Warren Buffet’s 2020 annual letter is now published (2020 10-K and Annual Report). Always worth keeping an eye on what the old master is up to. I focus on the common stocks that Berkshire Hathaway (BRK) owns, which amateurs like us are able to buy.
This is how Buffett’s portfolio started 2020:
And this is how the portfolio finished 2020:
Companies appearing in the top 15 this year are AbbVie, BYD, Chevron, General Motors, Itochu, Merck and Verizon.
BYD last appeared on the list in 2017 and its share price has simply risen for the 2020 re-appearance. General Motors last appeared on the list in 2017 as well, and a small 2020 top-up (and several list disappearances) brings it back.
AbbVie, Chevron, Merck and Verizon look to me as if they were all purchased during 2020. The stats indicate Buffett bought AbbVie at $91 (now $108), Chevron at $83 (now $100), Merck at $83 (now $73) and Verizon at $59 (now $55).
Not sure about Itochu. Buffett must have owned this before 2020, having paid an average $23. The stock went from $46 to $58 during 2020.
Companies disappearing this year are Delta Airlines, Goldman Sachs, JP Morgan, Southwest Airlines, United Continental, Visa and Wells Fargo.
The stats suggest Buffett sold some (all?) of Delta, Goldman, JP Morgan and Wells Fargo – the latter stock falling 44% last year. Wells was the portfolio’s fifth largest position (7.5%) at the start of the year, so I think Buffett was a significant seller. (I always thought Buffett was a big fan of Wells, but I admit I have not kept up to date with his thinking.)
I am not sure about Southwest, United and Visa. Given their 2020 stock performances, they would no longer meet the top-15 for the annual letter if the holdings were left untouched.
That leaves American Express, Apple, Bank of America, Bank of New York Mellon, Charter Communications, Coca-Cola, Moody’s and US Bancorp.
Of those, only Bank of America saw notable 2020 buying – Buffett spent $2.1b at $24. Price now is $35.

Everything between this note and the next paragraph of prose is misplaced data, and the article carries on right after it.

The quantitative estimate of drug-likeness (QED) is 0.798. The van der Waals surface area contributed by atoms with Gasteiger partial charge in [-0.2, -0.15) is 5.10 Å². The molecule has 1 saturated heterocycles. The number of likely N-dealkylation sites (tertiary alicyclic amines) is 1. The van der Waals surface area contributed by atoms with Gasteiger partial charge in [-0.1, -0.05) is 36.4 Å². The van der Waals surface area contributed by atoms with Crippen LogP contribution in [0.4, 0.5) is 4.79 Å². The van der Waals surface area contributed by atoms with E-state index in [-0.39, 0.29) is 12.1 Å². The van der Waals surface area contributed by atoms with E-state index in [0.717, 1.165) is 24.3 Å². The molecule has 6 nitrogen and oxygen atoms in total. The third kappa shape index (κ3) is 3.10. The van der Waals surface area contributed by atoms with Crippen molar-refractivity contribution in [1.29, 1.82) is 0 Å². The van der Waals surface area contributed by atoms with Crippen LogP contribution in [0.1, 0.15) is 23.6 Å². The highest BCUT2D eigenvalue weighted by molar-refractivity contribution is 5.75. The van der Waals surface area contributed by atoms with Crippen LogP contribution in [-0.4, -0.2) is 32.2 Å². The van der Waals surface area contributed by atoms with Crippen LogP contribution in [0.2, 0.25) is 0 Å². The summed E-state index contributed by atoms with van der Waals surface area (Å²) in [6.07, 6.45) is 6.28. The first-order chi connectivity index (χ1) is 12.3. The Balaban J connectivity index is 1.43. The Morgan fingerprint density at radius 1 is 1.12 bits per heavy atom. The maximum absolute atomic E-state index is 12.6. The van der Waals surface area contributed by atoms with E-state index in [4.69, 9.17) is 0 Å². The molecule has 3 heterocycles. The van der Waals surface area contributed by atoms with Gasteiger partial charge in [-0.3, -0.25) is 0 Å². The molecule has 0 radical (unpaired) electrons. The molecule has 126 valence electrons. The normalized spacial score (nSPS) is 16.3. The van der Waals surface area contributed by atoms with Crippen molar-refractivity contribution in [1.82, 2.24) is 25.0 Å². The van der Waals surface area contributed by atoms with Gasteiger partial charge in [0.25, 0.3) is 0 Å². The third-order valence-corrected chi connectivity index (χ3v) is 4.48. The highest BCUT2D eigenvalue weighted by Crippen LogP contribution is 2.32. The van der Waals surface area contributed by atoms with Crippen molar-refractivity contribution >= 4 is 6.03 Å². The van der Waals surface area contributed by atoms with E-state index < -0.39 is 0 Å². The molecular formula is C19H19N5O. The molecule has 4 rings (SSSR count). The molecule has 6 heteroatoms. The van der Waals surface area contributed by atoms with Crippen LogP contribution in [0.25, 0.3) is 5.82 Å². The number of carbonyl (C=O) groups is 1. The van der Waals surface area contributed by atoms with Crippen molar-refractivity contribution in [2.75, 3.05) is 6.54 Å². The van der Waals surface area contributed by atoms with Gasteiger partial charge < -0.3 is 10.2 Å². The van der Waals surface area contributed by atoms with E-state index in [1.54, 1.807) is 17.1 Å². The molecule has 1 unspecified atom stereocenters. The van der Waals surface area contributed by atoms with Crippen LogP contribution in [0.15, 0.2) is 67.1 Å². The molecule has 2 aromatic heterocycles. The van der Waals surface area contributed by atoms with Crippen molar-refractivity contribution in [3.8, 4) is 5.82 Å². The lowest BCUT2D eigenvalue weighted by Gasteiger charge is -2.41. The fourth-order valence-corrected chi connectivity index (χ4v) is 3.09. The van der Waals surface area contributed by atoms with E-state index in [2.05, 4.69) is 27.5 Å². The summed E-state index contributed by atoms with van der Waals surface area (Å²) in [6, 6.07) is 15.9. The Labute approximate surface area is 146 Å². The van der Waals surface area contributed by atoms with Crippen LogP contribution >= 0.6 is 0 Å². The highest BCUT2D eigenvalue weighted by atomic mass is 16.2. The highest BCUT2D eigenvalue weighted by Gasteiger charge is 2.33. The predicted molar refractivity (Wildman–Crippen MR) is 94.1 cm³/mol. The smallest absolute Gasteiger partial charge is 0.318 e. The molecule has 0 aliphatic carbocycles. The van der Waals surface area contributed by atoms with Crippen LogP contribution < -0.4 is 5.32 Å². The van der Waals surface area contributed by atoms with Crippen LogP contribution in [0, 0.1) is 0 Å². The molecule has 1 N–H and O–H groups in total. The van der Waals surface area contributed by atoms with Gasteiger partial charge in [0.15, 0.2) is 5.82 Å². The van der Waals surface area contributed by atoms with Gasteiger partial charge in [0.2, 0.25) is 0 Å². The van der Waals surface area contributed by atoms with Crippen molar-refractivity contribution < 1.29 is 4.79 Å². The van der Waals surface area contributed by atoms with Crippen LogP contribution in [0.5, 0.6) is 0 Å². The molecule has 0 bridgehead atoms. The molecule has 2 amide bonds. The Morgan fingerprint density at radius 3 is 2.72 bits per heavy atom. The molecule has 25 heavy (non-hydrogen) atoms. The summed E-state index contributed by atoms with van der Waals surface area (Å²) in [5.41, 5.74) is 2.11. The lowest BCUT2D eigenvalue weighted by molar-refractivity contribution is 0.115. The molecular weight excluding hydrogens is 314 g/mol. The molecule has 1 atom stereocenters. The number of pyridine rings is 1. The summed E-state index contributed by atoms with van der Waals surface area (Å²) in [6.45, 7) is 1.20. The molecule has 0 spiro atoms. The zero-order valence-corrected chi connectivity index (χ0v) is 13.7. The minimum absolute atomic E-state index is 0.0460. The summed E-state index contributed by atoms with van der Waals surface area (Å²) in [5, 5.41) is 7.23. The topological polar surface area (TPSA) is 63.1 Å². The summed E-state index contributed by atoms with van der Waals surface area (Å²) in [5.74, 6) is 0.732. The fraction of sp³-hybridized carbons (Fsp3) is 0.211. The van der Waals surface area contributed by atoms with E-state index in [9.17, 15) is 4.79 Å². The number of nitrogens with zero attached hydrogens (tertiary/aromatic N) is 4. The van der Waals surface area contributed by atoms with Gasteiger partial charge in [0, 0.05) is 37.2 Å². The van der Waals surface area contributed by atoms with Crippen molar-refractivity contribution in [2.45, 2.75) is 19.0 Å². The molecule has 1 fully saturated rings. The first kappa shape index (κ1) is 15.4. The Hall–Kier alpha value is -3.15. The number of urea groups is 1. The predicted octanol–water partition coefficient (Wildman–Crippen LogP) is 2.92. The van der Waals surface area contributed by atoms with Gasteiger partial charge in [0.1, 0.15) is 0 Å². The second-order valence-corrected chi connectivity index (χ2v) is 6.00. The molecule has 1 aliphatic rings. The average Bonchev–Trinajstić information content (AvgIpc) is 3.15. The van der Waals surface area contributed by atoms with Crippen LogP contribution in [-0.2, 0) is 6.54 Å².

So… should we take notice of Buffett’s big buys?
I have looked through the previous ten annual reports and identified twelve $1b-plus Berkshire investments:
|Year||Company||Investment ($m)||Buy price ($)||Price now ($)||Change|
|2018||Bank of America||6,643||30||35||15%|
|2018||Bank of New York Mellon||1,630||52||42||(20%)|
Had you bought at the same price as Buffett, you would have averaged a 53% gain (before dividends) if you held on to today. Only the recent-ish Apple purchases and Johnson & Johnson (way back in 2010) presently look very insightful purchases.
That said, some of Buffett’s smaller investments have done very well. For example, Buffett spent $0.5b buying Deere & Co at $77 in 2015, the price now being $349.
The biggest ‘buy signal’ from Buffett’s 2020 letter actually related to Berkshire itself. Buffett said:
“Last year we demonstrated our enthusiasm for Berkshire’s spread of properties by repurchasing the equivalent of 80,998 “A” shares, spending $24.7 billion in the process.”
Buffett bought BRK.A stock at $304k, and the price now is $364k.
“Berkshire has repurchased more shares since yearend and is likely to further reduce its share count in the future”.
I can only assume Buffett (and his investment managers) are struggling to invest a $281b portfolio, and reckon the best value today to be within Berkshire – which Buffett will know more about than any common stock.
Anyway, Buffett’s 2020 stock ideas appear to be: AbbVie, Chevron, Merck, Verizon, Bank of America and Berkshire.